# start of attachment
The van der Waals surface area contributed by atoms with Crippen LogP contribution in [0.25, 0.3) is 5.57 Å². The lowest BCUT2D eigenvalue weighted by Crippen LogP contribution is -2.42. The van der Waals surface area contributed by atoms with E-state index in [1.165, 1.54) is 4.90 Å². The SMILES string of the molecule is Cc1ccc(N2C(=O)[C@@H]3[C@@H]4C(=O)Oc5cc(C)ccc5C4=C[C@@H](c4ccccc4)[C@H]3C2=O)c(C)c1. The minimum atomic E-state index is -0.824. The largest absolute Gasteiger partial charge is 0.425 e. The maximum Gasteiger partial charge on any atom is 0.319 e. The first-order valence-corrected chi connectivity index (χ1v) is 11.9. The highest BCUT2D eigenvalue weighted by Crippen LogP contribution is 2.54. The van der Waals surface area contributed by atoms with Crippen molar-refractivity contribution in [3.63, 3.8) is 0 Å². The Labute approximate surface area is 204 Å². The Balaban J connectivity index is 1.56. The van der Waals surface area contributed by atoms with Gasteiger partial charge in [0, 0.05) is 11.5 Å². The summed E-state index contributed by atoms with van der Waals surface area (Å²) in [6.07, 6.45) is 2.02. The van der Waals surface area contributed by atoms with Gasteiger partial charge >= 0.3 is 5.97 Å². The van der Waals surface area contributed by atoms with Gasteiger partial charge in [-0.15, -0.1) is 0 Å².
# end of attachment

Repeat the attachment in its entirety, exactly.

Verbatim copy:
The van der Waals surface area contributed by atoms with Crippen LogP contribution in [0.25, 0.3) is 5.57 Å². The lowest BCUT2D eigenvalue weighted by Crippen LogP contribution is -2.42. The van der Waals surface area contributed by atoms with E-state index in [1.165, 1.54) is 4.90 Å². The SMILES string of the molecule is Cc1ccc(N2C(=O)[C@@H]3[C@@H]4C(=O)Oc5cc(C)ccc5C4=C[C@@H](c4ccccc4)[C@H]3C2=O)c(C)c1. The minimum atomic E-state index is -0.824. The largest absolute Gasteiger partial charge is 0.425 e. The maximum Gasteiger partial charge on any atom is 0.319 e. The first-order valence-corrected chi connectivity index (χ1v) is 11.9. The highest BCUT2D eigenvalue weighted by Crippen LogP contribution is 2.54. The van der Waals surface area contributed by atoms with Crippen molar-refractivity contribution in [3.63, 3.8) is 0 Å². The Labute approximate surface area is 204 Å². The Balaban J connectivity index is 1.56. The van der Waals surface area contributed by atoms with Gasteiger partial charge in [0, 0.05) is 11.5 Å². The summed E-state index contributed by atoms with van der Waals surface area (Å²) in [6.07, 6.45) is 2.02. The van der Waals surface area contributed by atoms with Gasteiger partial charge >= 0.3 is 5.97 Å². The van der Waals surface area contributed by atoms with Gasteiger partial charge in [-0.15, -0.1) is 0 Å².